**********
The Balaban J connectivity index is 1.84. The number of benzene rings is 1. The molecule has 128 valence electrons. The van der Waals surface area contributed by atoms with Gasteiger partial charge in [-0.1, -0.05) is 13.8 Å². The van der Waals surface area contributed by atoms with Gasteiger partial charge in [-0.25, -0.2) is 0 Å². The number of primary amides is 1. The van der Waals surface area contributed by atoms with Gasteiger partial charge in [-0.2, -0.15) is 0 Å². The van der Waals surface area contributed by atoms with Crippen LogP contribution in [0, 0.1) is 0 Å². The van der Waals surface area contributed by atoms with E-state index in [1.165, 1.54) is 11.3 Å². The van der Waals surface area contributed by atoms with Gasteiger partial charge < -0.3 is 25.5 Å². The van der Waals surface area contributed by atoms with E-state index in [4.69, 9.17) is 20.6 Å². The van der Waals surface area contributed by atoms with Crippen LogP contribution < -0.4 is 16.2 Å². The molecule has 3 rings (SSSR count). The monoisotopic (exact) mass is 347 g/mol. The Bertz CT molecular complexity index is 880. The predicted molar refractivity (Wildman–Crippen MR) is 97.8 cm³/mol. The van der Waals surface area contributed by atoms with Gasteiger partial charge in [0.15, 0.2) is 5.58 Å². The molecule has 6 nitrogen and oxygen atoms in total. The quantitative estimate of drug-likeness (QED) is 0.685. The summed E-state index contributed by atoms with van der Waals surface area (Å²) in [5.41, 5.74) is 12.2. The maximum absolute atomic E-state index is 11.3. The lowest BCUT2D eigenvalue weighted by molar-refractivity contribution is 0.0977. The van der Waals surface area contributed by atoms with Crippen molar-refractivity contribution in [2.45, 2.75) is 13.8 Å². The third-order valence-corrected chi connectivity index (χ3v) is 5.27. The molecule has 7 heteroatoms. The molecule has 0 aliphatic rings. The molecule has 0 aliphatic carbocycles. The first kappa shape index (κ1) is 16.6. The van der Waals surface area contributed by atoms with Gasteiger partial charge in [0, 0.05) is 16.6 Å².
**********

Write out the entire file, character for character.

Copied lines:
The Balaban J connectivity index is 1.84. The number of benzene rings is 1. The molecule has 128 valence electrons. The van der Waals surface area contributed by atoms with Gasteiger partial charge in [-0.1, -0.05) is 13.8 Å². The van der Waals surface area contributed by atoms with Gasteiger partial charge in [-0.25, -0.2) is 0 Å². The number of primary amides is 1. The van der Waals surface area contributed by atoms with Gasteiger partial charge in [-0.2, -0.15) is 0 Å². The van der Waals surface area contributed by atoms with Crippen LogP contribution in [0, 0.1) is 0 Å². The van der Waals surface area contributed by atoms with E-state index in [1.165, 1.54) is 11.3 Å². The van der Waals surface area contributed by atoms with Gasteiger partial charge < -0.3 is 25.5 Å². The van der Waals surface area contributed by atoms with E-state index in [4.69, 9.17) is 20.6 Å². The van der Waals surface area contributed by atoms with Crippen LogP contribution < -0.4 is 16.2 Å². The molecule has 3 rings (SSSR count). The monoisotopic (exact) mass is 347 g/mol. The Bertz CT molecular complexity index is 880. The predicted molar refractivity (Wildman–Crippen MR) is 97.8 cm³/mol. The van der Waals surface area contributed by atoms with Gasteiger partial charge in [0.15, 0.2) is 5.58 Å². The molecule has 6 nitrogen and oxygen atoms in total. The quantitative estimate of drug-likeness (QED) is 0.685. The summed E-state index contributed by atoms with van der Waals surface area (Å²) in [5.41, 5.74) is 12.2. The maximum absolute atomic E-state index is 11.3. The lowest BCUT2D eigenvalue weighted by molar-refractivity contribution is 0.0977. The van der Waals surface area contributed by atoms with Crippen molar-refractivity contribution in [2.45, 2.75) is 13.8 Å². The third-order valence-corrected chi connectivity index (χ3v) is 5.27. The molecule has 7 heteroatoms. The molecule has 0 aliphatic rings. The molecule has 0 aliphatic carbocycles. The first kappa shape index (κ1) is 16.6. The van der Waals surface area contributed by atoms with Gasteiger partial charge in [0, 0.05) is 16.6 Å².